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Monday, June 26, 2006

Aren't parents fun?

I don't really have anything new to talk about today, so I thought I'd post another sample chapter from my novel, Learn Me Good. This chapter talks about my very first parent-teacher conference night, and what a joy it was. If you're a teacher, like me, then I'm sure you just can't wait to start the next school year so that you can have all those wonderful interactions with concerned parents like the one in this chapter...

Date: Thursday, October 16, 2003
To: Fred Bommerson
From: Jack Woodson
Subject: I gots mad parenting skillz

Hey dude,
Just FYI, certain visitors to the classroom are acceptable – students’ parents, visiting administrators, weird ladies hawking sensuous spectacles – and some are definitely NOT welcome. Tell Larry that he may not drop by and sleep off a hangover in the La-Z-Boy at the back of my room. That’s what the space under his desk is for!
Speaking of sleep, I am ready to crash. Not due to alcohol, though. Today was one of the longest days ever! I had morning duty (watching over the kids on the playground before school starts) and then we had parent-teacher conferences tonight, so I was at the school from 7:00 AM until 8:30 PM!!
From what I’ve heard from other teachers, conference night usually follows a pattern – the parents that you really want (or need!) to talk to DON’T show up, while the good kids’ folks DO show up. And our night lived up to that for the most part. As partners, Mrs. Swanson and I conferenced together, and we had scheduled conferences with the parents of Esteban, Sa’tun, Nathan, and Jessica, none of whom showed up. It was certainly nice to see Ariel, Christy, and Juan and their parents (all 3 unscheduled), but Kelly and I really have no issues with those kids, they are great. We had plenty of nice things to say about them. We also spoke with Sandra’s mom and Sofia’s mother, mainly emphasizing the importance of reading whenever they can for practice. They are both struggling academically, but both are good kids and pose no behavior problems.
Speaking of behavior problems, Marvin’s mom DID show up, and that was good. Kelly and I had a nice long chat with her. I showed her Marvin’s forged signature from last week and, as was expected, she confirmed that she had never seen that paper. She is very supportive, but kind of at her wit’s end over what to do with Marvin. I know the feeling. Marvin is supposedly on medication for the ADHD, but I don’t remember what his mom said he is taking. Whatever it is – Adderall, Ritalin, Percocet, Cheez-wiz, or Pepto Bismol – it ain’t workin’!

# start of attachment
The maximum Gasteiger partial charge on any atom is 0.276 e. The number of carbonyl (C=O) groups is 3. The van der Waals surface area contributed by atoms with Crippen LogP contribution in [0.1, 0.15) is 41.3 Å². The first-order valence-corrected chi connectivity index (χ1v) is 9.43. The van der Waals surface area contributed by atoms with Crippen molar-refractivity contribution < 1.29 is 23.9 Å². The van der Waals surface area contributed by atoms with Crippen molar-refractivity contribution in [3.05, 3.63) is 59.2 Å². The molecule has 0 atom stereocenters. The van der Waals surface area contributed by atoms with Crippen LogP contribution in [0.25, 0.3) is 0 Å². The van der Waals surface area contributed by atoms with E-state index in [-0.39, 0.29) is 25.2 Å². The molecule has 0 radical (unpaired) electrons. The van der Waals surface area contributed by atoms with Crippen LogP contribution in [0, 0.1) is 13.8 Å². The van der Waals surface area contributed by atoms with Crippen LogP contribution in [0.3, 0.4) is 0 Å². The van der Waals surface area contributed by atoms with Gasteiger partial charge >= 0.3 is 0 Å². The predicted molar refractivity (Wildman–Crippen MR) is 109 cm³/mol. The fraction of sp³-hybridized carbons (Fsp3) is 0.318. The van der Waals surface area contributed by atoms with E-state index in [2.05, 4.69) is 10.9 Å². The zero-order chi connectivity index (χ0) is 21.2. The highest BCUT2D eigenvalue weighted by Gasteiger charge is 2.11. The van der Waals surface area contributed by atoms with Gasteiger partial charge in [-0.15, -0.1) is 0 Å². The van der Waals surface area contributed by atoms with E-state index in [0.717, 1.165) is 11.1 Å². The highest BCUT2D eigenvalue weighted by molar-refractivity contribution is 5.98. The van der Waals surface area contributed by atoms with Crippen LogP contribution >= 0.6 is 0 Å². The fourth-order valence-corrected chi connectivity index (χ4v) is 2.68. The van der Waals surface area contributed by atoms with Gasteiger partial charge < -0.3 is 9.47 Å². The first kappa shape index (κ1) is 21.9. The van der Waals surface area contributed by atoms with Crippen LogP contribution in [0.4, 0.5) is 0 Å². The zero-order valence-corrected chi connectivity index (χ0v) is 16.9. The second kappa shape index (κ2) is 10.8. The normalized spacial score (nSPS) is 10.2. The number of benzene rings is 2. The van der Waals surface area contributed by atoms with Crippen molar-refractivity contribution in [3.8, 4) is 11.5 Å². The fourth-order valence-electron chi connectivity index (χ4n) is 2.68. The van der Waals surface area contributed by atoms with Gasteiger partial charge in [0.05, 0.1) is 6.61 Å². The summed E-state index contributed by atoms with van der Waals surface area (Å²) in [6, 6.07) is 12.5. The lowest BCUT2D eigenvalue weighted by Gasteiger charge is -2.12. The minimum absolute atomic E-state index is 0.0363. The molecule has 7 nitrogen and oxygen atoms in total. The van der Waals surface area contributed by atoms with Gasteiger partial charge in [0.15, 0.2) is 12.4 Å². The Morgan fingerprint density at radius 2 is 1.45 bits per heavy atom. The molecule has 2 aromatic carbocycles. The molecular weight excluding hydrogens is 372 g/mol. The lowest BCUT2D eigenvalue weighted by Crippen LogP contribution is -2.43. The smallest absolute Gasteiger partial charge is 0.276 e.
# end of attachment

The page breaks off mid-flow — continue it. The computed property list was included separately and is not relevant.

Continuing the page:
The highlight of the night, however, was when Chassity’s mother arrived. Chassity is a new student to 3E, she joined the class about two weeks ago. She’s not really bad, but she doesn’t put much effort into class work, and already her grades are really poor, especially in reading.
When her mom first walked into my portable, my initial thought was that she was a student. She couldn’t have been five feet tall, kind of squat like a fire-plug, and she was wearing a navy sweater and a plaid skirt –it looked like a school uniform.
We started the conference by telling her that we were concerned about Chassity because her reading level is way behind, she rarely does her homework, and she plays in class. Immediately, it became obvious that this lady was not really paying attention to what we were saying; everything she told us was designed to impress us with her parenting skills. She started telling us how important reading is to her and how she has always tried to instill that value in her children. At one point, she made this statement, and I quote: “I reads all the time! I reads while I drives!” Yeah, that’s not really something I needed to know, thank you kindly! I can just picture her driving down I-75, Herman Melville in one hand, steering wheel in the other (hopefully!), yelling “Calls me Ishmaels!!”
Before she left, she made one other mind-numbing proclamation. Earlier that day, in Mrs. Swanson’s class, Chassity had been caught writing a note to one of the other girls. The gist of the note was basically “You’re a witch. Who’s a witch? You are, you witch.” And on, and on. Only she didn’t use the word “witch,” instead preferring a more socially unacceptable rhyming word. Kelly and I had joked about the fact that nearly all of the words in the note were misspelled EXCEPT for that one word.
Well, when her mother saw the note tonight, she stared at it for a few moments before finally declaring, “Oh, so she wants to be cussing now. Well, I can tell you one thing. If she wants to be using this word, I will make darn sure she knows how to SPELL this word. I’ll have her write this word over and over till she gets sick of it.”
And the whole rest of the conference with Chassity’s mother is a blur. I just couldn’t concentrate due to one overwhelming question that kept running through my mind – Lady, how exactly do YOU spell the B-word???’
Fargin Icehole


Mrs. T said...

Maybe she spells it like she says it. (Beeyotch?)
Very entertaining excerpt. I think parent stories are equally as funny as kid stories.

Mister Teacher said...

You're probably right...
And parent stories can be pretty funny, when they don't drive you to tears.